I thank you for web page and was wondering if you have plans to put out a soft copy book? I have found that using a iPad in the kitchen is much easier than a hard copy book. For this reason I would encourage that if you do not have an e-book please consider doing one. You all but have one with what you have done with your web. To date I do have to confess I have created .pdf versions of some of your recipes so I have them at my finger tips, no pun intended.
Thank You Again
Many thanks for that information. That cape goose berry sounds like an absolute delicacy! You've got me in trouble now, as I am dying to try it.
I am so glad you like and enjoy mi recipes, and have them at your fingertips :)
I just wanted to let you know that the tomatillo is becoming more and more popular. Although I do have to admit that when I buy (most of the time for salsa verde) them a lot of times people ask me what they are. The health food store that I work at has Seeds of Change Seeds and I bought Purple Tomatillos de Milpa and am still waiting on them. Purple! I guess it will be salsa morado. Yum.Holly | August 14, 2011 3:35 PM
Can we freeze tomatillos. We are growing them in our garden and will have a lot of them.
Este verano mi esposo y yo plantamos semillas de tomatillo en nuestro jardin y se nos dieron muy bien. El problema es que la fruta salio muy tarde (las plantamos en julio), ya es octubre en Alemania y creo que por el frio no van a madurar todos los mini tomatillos que tenemos, ademas de que la planta puede morir en cuanto empiece a helar. Puedo meter la maceta a la casa, pero no se si sea suficiente.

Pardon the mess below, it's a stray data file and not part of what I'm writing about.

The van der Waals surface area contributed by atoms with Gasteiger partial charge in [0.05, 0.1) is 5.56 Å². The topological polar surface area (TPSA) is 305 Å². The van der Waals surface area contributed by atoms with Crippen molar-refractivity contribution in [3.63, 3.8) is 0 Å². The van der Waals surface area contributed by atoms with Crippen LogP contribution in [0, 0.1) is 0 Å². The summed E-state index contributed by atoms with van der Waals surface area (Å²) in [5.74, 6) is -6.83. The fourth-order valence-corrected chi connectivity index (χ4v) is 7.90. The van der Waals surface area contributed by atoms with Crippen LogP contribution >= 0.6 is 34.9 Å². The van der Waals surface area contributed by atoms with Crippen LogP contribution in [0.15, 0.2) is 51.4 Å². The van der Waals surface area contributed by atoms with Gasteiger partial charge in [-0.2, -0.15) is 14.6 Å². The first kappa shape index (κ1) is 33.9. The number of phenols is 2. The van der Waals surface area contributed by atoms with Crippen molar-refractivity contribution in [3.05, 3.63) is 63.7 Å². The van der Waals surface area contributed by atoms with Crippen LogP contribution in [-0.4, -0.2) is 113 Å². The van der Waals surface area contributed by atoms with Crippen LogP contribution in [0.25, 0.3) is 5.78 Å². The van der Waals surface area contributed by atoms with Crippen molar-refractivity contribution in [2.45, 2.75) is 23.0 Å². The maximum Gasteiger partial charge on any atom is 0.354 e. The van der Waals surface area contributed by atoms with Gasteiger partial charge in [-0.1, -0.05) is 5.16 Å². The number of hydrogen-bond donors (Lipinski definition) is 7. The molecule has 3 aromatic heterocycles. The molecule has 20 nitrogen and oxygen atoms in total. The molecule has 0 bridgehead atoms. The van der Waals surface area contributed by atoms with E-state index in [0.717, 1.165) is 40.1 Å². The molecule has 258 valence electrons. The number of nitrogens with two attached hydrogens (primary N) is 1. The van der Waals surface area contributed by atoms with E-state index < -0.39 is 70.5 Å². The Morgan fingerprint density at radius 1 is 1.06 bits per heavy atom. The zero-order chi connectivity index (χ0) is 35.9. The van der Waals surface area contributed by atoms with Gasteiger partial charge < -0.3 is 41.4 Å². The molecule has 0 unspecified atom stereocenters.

Tienes alguna recomendacion acerca de cuando sembrarlos el anio que entra (todavia tengo semillas que traje de Mexico) o si aguantan el frio, etc? Me muero de ganas de poder hacer mi propia salsa verde, asi como otras recetas que he encontrado aqui. Tambien me gustaria saber como saber si ya estan maduros! Mi esposo ha cortado algunos, pero siguen chiquititos y estoy segura de que estaban lejos de ser fruta madura.
On your episode on tomatillos (104?) there was a "tip" on storing the fruit. I believe it was a way to freeze it, but I had to answer the phone and missed it... PLEASE TELL ME THE TIP!!!
Thank youSteven Baer | March 28, 2012 7:16 PM
Just ran across your show which is great! I live in a small market in western Pennsylvania. Is there some place I can get tomatillos?Bruce Cadenhead | April 1, 2012 4:16 PM
Hola Bruce, You can find tomatillos in a lot of main stream supermarkets, but if not, check out your local farmers market. Let me know if you have anymore questions!Pati Jinich replied to comment from Bruce Cadenhead | April 5, 2012 5:06 PM
Here is the tip Steven! First, peel, rinse and slice up the tomatillos. Then place the sliced tomatillos on a baking sheet and place in the freezer. Once the pieces of tomatillos are frozen, move to a ziploc bag. Then place in the freezer until you are ready to use . This process will prevent the tomatillos from mushing together. Let me know if you have anymore questions!Pati Jinich replied to comment from Steven Baer | April 9, 2012 5:48 PM
Where do I find a three legged chicken?
Great timing on airing the show. First year I've tried growing tomatillos and it's been exceptional hot (in St Louis). Just picked the first batch of 3 lbs this afternoon.Michael | July 18, 2012 8:19 PM